Barbaric Cultural Practices Hotline


A low point in the Conservative Party’s troubled 2015 election campaign, seen by some pundits as the beginning of the end of Stephen Harper’s re-election chances.

Seeking to cash in on latent but nagging fears among many voters about terrorism and Islamic extremism (and to revive a moribund campaign), Conservative strategists trotted out two cabinet ministers to announce the establishment of a “Barbaric Cultural Practices Hotline,” which Canadians could call to inform authorities about disturbing rituals they may believe their neighbours to be indulging in.

Some observers wrung their hands over the ominous, police-state nature of the policy. But, more broadly, the announcement was greeted with derision and–perhaps more lethally–general hilarity.

Wits coast-to-coast were quickly topping each other with examples of “barbaric cultural practices,” including things like wearing socks with sandals. Satirists from the homegrown This Hour Has 22 Minutes to imports like John Oliver’s Last Week Tonight had a field day.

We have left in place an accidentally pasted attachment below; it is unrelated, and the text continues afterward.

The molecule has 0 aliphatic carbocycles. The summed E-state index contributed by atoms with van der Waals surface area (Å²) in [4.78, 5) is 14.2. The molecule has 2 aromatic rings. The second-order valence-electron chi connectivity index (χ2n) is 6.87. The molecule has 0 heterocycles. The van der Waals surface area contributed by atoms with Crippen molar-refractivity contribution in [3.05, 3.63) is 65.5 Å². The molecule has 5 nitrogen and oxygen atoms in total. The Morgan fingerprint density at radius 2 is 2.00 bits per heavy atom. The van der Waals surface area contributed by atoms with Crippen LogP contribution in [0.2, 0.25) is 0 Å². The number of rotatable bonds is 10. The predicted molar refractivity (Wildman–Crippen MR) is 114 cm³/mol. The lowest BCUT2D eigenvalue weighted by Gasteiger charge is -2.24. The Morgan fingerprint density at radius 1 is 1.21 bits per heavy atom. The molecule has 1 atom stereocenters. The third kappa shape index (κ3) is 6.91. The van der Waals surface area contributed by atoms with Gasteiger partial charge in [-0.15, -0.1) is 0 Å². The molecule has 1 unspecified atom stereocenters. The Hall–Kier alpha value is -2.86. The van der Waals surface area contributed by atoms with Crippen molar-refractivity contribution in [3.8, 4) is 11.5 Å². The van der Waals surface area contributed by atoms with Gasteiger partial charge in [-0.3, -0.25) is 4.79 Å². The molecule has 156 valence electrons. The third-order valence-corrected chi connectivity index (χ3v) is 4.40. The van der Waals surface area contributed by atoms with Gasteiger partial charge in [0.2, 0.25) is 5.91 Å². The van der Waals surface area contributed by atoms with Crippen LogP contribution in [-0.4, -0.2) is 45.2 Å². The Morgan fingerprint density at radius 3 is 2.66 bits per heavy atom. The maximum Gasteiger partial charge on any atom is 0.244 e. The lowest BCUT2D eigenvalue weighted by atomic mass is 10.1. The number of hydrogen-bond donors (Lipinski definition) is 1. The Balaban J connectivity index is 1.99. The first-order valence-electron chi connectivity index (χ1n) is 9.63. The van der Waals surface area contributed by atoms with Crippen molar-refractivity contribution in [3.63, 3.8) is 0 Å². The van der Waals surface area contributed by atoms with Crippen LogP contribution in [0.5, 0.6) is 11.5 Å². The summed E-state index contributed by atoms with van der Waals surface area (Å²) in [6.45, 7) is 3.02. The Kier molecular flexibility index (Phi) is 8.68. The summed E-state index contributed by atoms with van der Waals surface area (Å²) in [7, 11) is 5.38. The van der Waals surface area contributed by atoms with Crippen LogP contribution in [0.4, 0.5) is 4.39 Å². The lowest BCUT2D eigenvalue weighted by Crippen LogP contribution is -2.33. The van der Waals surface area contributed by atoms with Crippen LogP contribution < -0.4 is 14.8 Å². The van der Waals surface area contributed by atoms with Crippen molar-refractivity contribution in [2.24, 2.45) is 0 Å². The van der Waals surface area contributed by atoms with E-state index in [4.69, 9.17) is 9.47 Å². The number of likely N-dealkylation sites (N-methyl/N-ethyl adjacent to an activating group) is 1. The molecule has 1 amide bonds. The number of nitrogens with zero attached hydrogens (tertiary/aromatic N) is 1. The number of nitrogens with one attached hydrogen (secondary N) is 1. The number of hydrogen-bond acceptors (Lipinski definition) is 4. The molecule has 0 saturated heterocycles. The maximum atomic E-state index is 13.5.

Amid the laughter could be heard the faint protests of the RCMP, who had not been consulted on such a program. In campaign postmortems, “sources” were at pains to claim that Stephen Harper, a notorious political micromanager, had no advance knowledge of the announcement: a sure sign of how damaging it was.

Before the campaign was even over, the “Barbaric Cultural Practices Hotline” had entered the Canadian Political Hall of Shame alongside stalwarts “Beer and Popcorn”, “Is This a Prime Minister?” and “I Had No Option” as timeless examples of a catastrophic, self-inflicted campaign wound.


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